Thromboxane A2 in vasotonic angina pectoris: evidence from direct measurements and inhibitor trials.

Robertson RM, Robertson D, Roberts LJ, Maas RL, FitzGerald GA, Friesinger GC, Oates JA
N Engl J Med. 1981 304 (17): 998-1003

PMID: 7010173 · DOI:10.1056/NEJM198104233041703

Thromboxane A2 (TxA2), an arachidonic acid metabolite causing vasoconstriction and platelet aggregation, is a putative mediator of coronary-artery vasospasm. To determine whether platelet-released TxA2 causes coronary arterial vasospasm, we measured plasma thromboxane B2 (TxB2, the inactive hydration product of TxA2) in the radial-artery and coronary-sinus blood of seven patients and performed therapeutic trials of antiplatelet agents in nine. Although coronary-sinus TxB2 levels rose from the base line approximately fivefold with spontaneous ischemia, samples drawn early in ischemia showed no rise over base-line values. Although a 150 mg dose of aspirin reduced urinary dinor-TxB2 levels by over 75 per cent, it had no effect on the course of the chronic recurrent form of angina pectoris due to vasospasm ("vasotonic angina"). Similarly, indomethacin had no effect on the frequency or duration of ischemia. TxA2 is unlikely to cause vasotonic angina, but it may be released during coronary vasospasm.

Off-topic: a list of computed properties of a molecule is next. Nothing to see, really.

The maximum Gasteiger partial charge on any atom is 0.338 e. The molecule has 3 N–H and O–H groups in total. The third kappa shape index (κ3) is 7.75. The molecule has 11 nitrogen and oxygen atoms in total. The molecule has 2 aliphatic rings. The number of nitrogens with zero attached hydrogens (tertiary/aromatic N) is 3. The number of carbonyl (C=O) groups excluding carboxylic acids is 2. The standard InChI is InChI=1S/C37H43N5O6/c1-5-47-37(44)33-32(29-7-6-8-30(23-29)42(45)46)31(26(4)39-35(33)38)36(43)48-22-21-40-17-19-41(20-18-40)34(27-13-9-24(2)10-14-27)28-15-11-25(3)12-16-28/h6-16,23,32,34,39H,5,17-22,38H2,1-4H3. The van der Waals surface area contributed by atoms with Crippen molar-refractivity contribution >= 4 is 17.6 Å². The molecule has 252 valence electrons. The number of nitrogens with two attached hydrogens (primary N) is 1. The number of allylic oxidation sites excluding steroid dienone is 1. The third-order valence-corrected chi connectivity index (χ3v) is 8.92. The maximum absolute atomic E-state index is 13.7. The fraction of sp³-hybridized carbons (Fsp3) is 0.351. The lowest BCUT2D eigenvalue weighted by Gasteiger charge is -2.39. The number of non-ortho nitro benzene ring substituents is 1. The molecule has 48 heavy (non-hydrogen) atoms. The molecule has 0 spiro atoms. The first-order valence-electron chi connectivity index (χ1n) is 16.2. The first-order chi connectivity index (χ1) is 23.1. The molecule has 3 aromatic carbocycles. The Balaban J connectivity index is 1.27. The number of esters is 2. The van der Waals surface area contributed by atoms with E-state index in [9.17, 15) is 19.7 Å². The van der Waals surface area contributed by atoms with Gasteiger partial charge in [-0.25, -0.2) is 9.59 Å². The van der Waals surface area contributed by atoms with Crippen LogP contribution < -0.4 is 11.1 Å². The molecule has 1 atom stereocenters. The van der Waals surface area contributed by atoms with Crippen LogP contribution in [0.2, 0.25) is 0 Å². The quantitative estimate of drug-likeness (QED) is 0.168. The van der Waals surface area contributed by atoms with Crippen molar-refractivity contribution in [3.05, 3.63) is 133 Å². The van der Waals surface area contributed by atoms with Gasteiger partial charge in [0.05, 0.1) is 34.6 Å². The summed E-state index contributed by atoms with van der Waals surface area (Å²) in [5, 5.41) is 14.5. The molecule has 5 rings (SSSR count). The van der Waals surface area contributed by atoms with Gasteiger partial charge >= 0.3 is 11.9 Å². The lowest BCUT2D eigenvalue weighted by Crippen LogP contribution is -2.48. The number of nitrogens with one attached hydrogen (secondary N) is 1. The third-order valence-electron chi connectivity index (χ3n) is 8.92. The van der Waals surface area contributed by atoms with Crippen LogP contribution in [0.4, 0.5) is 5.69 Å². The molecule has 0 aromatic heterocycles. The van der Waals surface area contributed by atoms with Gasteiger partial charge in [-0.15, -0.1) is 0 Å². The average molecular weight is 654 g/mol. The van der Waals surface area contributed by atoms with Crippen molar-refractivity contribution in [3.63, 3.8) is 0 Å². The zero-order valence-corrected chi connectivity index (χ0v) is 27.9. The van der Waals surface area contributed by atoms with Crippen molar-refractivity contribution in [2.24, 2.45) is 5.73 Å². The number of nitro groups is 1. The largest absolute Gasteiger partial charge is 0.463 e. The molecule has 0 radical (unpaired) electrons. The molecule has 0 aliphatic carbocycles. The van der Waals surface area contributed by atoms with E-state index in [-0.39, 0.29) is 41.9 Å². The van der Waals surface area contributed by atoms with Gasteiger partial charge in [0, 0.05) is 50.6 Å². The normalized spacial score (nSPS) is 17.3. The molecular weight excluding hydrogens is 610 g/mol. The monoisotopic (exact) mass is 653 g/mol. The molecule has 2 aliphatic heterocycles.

MeSH Terms (21)

Adult Angina Pectoris Angina Pectoris, Variant Arteries Aspirin Clinical Trials as Topic Coronary Circulation Coronary Vessels Double-Blind Method Female Humans Indomethacin Ischemia Male Middle Aged Recurrence Thromboxane A2 Thromboxane B2 Thromboxanes Time Factors Veins

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